While I'm sympathetic to this fairness argument, the last thing employment law needs is another "totality of the circumstances" test. They're near-worthless to employers who are just trying to figure out how the law applies to their circumstances. By contrast, the "bright line" rule of the majority will create certainty in this one small corner of the FMLA.

HT:

Tuesday, May 26, 2015

Reflections from a First Year Adjunct

Well, I survived. I made it through my first year of teaching employment law (LER201 - The Employment Relationship: Law and Policy) at Penn State. I figured I'd jot down some thoughts.

It's harder than I thought. More accurately: it's more work than I thought it would be. Have you ever had to give a 75-minute presentation? For my attorney-readers, have you ever delivered a 75-minute substantive CLE? Now, have you ever presented 27 in 15 weeks? It takes a lot of work. Even the second semester, after I had already prepared most of my materials in the fall, it took a lot of time and energy to fine-tune Power Point slides, re-read the assignments, and brush up on the topic.

The students are better students than I expected. I graduated from high school in 1994 - the term "slacker" was slapped on Generation X, and to some extent we delivered on that expectation in the classroom (somehow, I think we turned out just fine anyway, and definitely not slackers in the workforce). Millenials face similar criticism - they're "entitled" and don't think they actually have to work for anything. I'm happy to report that I see no evidence to support such generalizations.

Overall, they attended class, prepared for class, participated in class, and generally understood the material far better than I anticipated. Okay, not every single one - but generally.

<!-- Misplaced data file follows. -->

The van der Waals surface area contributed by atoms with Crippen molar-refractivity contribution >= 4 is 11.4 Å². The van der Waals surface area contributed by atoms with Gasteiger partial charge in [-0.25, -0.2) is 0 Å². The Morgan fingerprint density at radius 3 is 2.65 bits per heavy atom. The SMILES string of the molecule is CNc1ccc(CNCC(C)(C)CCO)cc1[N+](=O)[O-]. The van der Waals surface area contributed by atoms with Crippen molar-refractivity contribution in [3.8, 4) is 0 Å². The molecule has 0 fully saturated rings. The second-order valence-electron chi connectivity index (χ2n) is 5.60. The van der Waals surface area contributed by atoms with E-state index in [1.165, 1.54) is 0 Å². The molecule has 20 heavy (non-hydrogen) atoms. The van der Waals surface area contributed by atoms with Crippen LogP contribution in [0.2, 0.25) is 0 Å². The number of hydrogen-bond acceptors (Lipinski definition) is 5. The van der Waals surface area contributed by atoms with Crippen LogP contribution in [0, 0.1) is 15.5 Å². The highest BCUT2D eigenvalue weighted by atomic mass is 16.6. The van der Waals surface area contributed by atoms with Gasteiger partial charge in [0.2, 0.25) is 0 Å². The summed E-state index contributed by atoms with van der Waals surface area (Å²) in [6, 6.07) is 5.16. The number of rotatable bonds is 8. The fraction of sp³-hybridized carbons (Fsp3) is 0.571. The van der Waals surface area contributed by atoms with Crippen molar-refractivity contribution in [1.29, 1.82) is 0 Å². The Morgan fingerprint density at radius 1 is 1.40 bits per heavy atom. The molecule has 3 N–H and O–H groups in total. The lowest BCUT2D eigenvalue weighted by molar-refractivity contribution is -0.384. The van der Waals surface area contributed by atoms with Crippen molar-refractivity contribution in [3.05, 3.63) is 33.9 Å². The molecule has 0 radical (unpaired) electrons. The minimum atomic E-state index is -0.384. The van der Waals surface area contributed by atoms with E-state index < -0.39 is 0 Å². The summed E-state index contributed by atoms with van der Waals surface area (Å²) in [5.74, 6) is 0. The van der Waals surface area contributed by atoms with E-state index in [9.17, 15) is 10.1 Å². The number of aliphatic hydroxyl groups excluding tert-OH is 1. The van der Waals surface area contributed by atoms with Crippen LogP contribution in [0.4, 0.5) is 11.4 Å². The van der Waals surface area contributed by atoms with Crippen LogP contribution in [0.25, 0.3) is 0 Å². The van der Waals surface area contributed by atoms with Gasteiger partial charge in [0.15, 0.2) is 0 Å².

I learned a lot too. The course covered "employment law," which includes a lot of topics. I have personal experience in most of the general areas, but not all of them. For example, workers' compensation. I just don't do any WC work (occasionally I'll chip in on a case to help an attorney at our firm). But I learned a lot about WC from having to teach it. I also discovered new points of law in the areas I already knew pretty well. And, it always helps to review.

Not to toot my own horn, but I feel comfortable with my knowledge of employment law, and my ability to answer questions on this topic. The students still manage to ask questions I can't answer though! Their inquisitive nature is another part of their collective personality that I greatly admire.

I had a lot more time than I thought. Since law school, I have always felt very busy working as an associate at a law firm. Then I added this blog. Then I added a child. Then I became president of State College Sunrise Rotary. Then I started teaching this 3-credit course at Penn State. Somehow, I always found more room. Obviously, at some point along the way, I was not quite as busy as I thought.

Now that my course is over (until next fall), I have this nervous feeling that I'm supposed to be doing something... surely there's a chapter of the textbook I need to read, or a homework assignment to grade, or some email from a student with some issue to address. I guess this feeling is called "free time." I loved teaching these past two semesters, but I'm looking forward to enjoying a little more free time too.


Thursday, May 21, 2015

May Edition of Employment Law Blog Carnival is LIVE! #ELBC